High Skills Major at St. Matthew’s

Kathleen Hay - EOTB Correspondent
High Skills Major at St. Matthew’s
St. Matthew Catholic Secondary School students have entered into a unique Specialist High Skills Major (Construction) partnership with the St. Lawrence Parks Commission to build a cottage for Riverside Campground. Students are seen here building the structure which also involves community partners

Like the familiar song, “If I Had a Hammer,” they’d hammer in the morning and hammer in the evening at St. Matthew Catholic Secondary School.

That’s the way Francois Morin, the construction technology teacher, sees it when he talks about the Specialist High Skills Major (Construction) program which he oversees there. Currently, his students are busy constructing a cottage for the St. Lawrence Parks Commission, in conjunction with community partners, GENIVAR and the Eastern Ontario Training Board.

“The kids are truly excited,” says Morin. “As a teacher, it is such a pleasure to see them so involved in the project. It really is extraordinary. And when the project is completed, there will be a plaque placed on it with all of the kids’ names on it.”

It’s the first year the SHSM program is being offered at St. Matthew. The Ministry of Education approved program allows students to focus on their learning in a specialized economic sector, such as construction, while meeting the requirements towards achieving an Ontario Secondary School Diploma. The program also assists students in transitioning from secondary school to apprenticeship training.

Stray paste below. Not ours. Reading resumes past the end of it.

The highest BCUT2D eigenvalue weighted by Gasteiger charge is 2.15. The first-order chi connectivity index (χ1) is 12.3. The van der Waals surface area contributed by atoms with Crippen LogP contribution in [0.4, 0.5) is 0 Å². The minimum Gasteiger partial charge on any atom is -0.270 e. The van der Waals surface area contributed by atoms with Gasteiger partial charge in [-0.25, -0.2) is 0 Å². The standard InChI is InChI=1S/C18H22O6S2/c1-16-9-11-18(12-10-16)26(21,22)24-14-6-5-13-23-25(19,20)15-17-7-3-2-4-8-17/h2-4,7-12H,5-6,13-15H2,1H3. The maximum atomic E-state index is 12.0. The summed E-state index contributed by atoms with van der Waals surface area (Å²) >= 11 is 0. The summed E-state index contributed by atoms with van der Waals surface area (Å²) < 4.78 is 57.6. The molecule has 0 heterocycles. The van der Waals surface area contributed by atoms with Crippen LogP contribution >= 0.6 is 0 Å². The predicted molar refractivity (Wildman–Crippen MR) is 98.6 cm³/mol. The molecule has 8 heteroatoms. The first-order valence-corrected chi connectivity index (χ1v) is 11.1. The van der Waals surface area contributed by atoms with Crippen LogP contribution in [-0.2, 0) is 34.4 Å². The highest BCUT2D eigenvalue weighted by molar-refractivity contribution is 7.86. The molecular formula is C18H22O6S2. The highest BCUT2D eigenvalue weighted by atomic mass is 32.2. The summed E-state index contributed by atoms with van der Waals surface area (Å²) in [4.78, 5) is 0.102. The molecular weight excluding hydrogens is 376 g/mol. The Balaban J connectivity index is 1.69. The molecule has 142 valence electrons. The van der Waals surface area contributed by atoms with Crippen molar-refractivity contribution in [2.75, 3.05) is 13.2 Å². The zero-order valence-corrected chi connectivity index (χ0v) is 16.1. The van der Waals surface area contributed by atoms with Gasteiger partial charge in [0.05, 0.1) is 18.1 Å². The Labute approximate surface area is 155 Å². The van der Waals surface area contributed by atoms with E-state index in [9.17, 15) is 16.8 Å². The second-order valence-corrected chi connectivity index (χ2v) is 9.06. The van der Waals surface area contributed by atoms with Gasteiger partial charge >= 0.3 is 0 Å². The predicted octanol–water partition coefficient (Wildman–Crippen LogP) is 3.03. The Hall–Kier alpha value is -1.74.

“It really helps them to gain sector specialist skills and knowledge while in a career-related learning environment,” Morin added. “In our case, most schools have construction programs, but rarely have the opportunity to build a house. We’re lucky to have this partnership with the SLPC.”

There are 15 Grade 11 and 12 students enrolled this semester in the program. The SLPC provided the blueprints for the cottage, then literally everything but the kitchen sink will be completed by the classes and to code.

As of Christmas break, the building has been completely framed and roofed, as well as having all its doors and windows installed.

“The students must read the blueprints, determine dimensions and construct it per the Ontario Building Code,” he stated. “It’s a complete mini-house construction.

“They construct and install everything but the plumbing.”

Morin has his students for two periods per day, from 9:30 a.m. until noon. For this, they receive two credits, but the experience gained goes far beyond the classroom environment when they head out each day to the cottage which is being constructed in school yard.

“The kids get so much from this experience,” says Morin, who’s been a contractor most of his life. “We’re customizing their secondary education to suit their interests and talents, while helping them to develop specialized knowledge, work habits and skills valued by the sector and post-secondary institutions. It really is extraordinary.”

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